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The influence of acid, ethanol, and NaCl on the cellular components and inactivation of Escherichia coli were evaluated using differential scanning calorimetry. Cell viability was assessed using plate counting. The thermal stability for ribosomal subunit denaturation and the
total apparent enthalpy decreased with increasing ethanol, salt, and acid concentrations. The reduction of the ribosomal subunit denaturation peak was the primary contributor to the decrease in the total apparent enthalpy. Thermograms indicated that even at concentrations at which less than
a 0.4-log reduction of cell viability with a concomitant minimal reduction of total apparent enthalpy occurred, a decrease in onset temperature of ribosomal transition was evident. Acid treatments at pH 3 induced by HCl and by 0.4 M acetic acid caused the DNA denaturation temperature in vivo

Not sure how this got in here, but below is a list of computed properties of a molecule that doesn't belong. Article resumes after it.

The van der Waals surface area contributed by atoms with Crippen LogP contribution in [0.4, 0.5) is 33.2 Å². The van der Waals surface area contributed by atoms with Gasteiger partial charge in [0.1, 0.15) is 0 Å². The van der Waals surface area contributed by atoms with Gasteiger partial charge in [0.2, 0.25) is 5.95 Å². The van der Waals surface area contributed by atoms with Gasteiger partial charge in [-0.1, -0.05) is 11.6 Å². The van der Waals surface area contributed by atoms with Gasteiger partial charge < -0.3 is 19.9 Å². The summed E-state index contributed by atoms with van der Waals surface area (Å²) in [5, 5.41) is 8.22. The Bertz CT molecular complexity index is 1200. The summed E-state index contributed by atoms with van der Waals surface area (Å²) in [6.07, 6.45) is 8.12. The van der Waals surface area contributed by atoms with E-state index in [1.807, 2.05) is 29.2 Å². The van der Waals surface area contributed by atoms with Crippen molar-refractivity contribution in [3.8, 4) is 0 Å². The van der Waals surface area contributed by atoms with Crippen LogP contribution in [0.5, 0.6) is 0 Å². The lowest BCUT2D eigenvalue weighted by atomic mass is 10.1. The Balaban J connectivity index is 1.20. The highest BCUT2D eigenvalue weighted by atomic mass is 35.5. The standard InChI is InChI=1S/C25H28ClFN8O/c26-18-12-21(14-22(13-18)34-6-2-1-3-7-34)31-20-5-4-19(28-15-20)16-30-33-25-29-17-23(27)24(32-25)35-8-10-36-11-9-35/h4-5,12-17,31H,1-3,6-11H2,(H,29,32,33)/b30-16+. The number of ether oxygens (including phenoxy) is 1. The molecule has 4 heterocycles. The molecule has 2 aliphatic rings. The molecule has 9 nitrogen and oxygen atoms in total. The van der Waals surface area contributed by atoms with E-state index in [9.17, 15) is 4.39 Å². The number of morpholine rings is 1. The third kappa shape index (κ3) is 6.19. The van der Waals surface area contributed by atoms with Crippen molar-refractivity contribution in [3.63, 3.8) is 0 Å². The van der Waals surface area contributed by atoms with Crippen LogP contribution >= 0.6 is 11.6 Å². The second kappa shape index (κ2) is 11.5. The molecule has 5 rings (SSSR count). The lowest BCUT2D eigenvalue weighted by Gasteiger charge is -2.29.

to decrease. Application of chemical treatment prior to heat treatment noticeably reduced the viability of E. coli cells at all the heat treatment temperatures (60, 62.5, and 65°C) compared with that of heat treatment alone, suggesting an increased sensitivity of bacteria to heat
treatment. Differential scanning calorimetry in vivo can be used to assess the effectiveness of hurdles when thermal processing technologies with hurdles are designed.
Document Type: Research Article
Publication date: March 1, 2005
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